April 19, 2024


The Business & Finance guru

Stocks fall as fears of more big Fed rate hikes resurface

New York
CNN Business

Wall Street cares only about one thing right now…and it’s not earnings, the state of the job market, resilient consumer spending or the spectacular FTX/crypto meltdown. Investors are laser-focused on the Federal Reserve and what central bankers are saying about inflation and rates.

Just look at what stocks did Thursday. The Dow fell a little more than 7 points — essentially flat — on a choppy day of trading.

The market was volatile due to comments from St. Louis Fed President James Bullard about the possibility of much bigger interest rate hikes. The S&P 500 and Nasdaq each ended the day down more than 0.3%.

Bullard said at an event in Louisville, Ky. that “inflation remains unacceptably high.” As a result, he suggested that the Fed’s key short-term interest rate, which currently sits at a range of 3.75% to 4%, may need to climb as high as 7%. He noted in a chart that rates should probably be 5% at a minimum.

The market is not expecting rates to go that high. The Dow sank more than 200 points in early trading before paring losses.

Current federal funds futures forecasts on the CME are pricing in a half-point rate hike in December and another half-point increase in February before the Fed possibly pauses. That would leave rates in a range of 4.75% to 5%…and many investors expect rates to stay there or fall slightly by the end of 2023.

But more promising data about the labor market may also complicate matters. Weekly jobless claims fell slightly from a week ago, another sign that the Fed can probably stay hyper-focused on inflation and keep raising rates without worrying yet about the eventual slowdown that rate hikes may have on the broader economy.

“This is another example of the market uncertainty created by the strange dynamic where good economic news becomes bad news because of the Fed’s mission to bring inflation down to 2%,” said Louis Navellier, chairman of Navellier & Associates, in a note to investors Thursday.

Investors are clearly anxious about the possibility that inflation, despite recent signs of cooling, will remain elevated enough that the Fed will feel compelled to keep raising interest rates aggressively until prices come down more dramatically.

“Price increases have been particularly sharp for necessities like food, transportation, and shelter, which make up a substantial portion of household budgets for people on the lower end of the pay scale,” said Fed governor Philip Jefferson in a speech in Minneapolis Thursday.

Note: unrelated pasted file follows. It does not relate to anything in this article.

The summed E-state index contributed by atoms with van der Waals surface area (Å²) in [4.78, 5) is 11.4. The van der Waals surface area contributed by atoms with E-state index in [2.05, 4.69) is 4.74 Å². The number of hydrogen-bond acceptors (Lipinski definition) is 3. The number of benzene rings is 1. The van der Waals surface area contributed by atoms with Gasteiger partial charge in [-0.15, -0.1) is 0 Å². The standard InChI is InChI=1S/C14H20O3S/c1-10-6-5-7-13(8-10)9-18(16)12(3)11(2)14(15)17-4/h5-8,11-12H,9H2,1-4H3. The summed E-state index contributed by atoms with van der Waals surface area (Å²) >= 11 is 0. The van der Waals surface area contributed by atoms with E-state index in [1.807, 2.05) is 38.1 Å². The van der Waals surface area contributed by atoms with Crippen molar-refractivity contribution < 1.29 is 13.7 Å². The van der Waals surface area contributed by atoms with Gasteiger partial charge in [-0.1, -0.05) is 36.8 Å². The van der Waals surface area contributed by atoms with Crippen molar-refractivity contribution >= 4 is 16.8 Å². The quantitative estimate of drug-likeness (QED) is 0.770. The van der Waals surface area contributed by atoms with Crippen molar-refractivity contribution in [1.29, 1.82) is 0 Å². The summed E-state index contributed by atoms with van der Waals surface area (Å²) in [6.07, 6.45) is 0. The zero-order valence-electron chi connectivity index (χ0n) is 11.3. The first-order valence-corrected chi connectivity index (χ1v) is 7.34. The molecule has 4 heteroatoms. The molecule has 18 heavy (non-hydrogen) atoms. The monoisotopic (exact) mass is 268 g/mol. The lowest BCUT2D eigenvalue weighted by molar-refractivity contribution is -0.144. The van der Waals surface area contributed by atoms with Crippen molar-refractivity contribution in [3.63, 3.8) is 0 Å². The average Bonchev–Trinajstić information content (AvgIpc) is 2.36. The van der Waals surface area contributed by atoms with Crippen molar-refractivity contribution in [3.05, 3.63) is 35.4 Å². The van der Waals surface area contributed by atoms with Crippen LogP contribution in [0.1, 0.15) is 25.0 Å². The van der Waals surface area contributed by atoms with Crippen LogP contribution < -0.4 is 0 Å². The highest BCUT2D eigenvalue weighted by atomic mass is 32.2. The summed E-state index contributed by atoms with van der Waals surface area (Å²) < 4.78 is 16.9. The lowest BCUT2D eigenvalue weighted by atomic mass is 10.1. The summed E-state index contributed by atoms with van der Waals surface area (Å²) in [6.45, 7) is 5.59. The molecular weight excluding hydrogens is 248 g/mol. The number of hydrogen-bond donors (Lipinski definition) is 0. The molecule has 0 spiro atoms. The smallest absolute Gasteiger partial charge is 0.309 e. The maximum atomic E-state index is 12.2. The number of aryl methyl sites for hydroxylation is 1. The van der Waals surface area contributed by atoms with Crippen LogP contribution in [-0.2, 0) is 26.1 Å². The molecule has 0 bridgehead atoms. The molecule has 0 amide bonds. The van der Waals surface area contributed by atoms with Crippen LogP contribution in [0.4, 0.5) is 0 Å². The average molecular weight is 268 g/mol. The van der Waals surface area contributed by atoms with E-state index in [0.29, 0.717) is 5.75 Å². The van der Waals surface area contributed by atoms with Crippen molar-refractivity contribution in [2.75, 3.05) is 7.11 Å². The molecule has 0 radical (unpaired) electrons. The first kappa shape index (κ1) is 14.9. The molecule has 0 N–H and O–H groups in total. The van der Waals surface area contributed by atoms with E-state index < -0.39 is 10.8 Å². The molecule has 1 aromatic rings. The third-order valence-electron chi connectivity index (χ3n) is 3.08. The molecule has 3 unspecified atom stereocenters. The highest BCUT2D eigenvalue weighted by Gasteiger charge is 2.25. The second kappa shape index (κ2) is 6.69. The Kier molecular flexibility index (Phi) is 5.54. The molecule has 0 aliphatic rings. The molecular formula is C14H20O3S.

“Low inflation is key to achieving a long and sustained expansion—an economy that works for all,” Jefferson added.

Jefferson didn’t comment specifically about how much higher he thinks rates need to go though in order to get inflation in check.

Still, the market sell-off Thursday shows that Wall Street remains nervous about the likelihood that rates may not be close to peaking just yet.

“If we still have millions of job openings and inflation above rates, the Fed may need to continue hiking beyond February,” said Edward Moya, senior market analyst for the Americas at Oanda, in a report Thursday.

But it’s also worth noting that comments from Jefferson and Bullard do not hold as much weight as remarks from Fed chair Jerome Powell and vice chair Lael Brainard. Both of them have recently made comments that suggest they believe the Fed will soon be able to cut back on the size of future rate hikes.

Investors also need to take comments from Bullard in particular with a grain of salt. For one, he’s known to be one of the more hawkish Fed members, meaning that he has typically advocated for more rate hikes in order to keep inflation at bay.

In addition, Bullard has a vote on rate hikes at the Fed’s next meeting in December, but he does not have a say on interest rates in 2023.

The Fed’s Open Market Committee, which decides what happens to rates, has twelve members. The seven Fed governors and the New York Fed president are always on the FOMC. The remaining four FOMC participants come from a rotating cast of the regional Fed presidents. The St. Louis Fed president doesn’t get a vote again until 2025.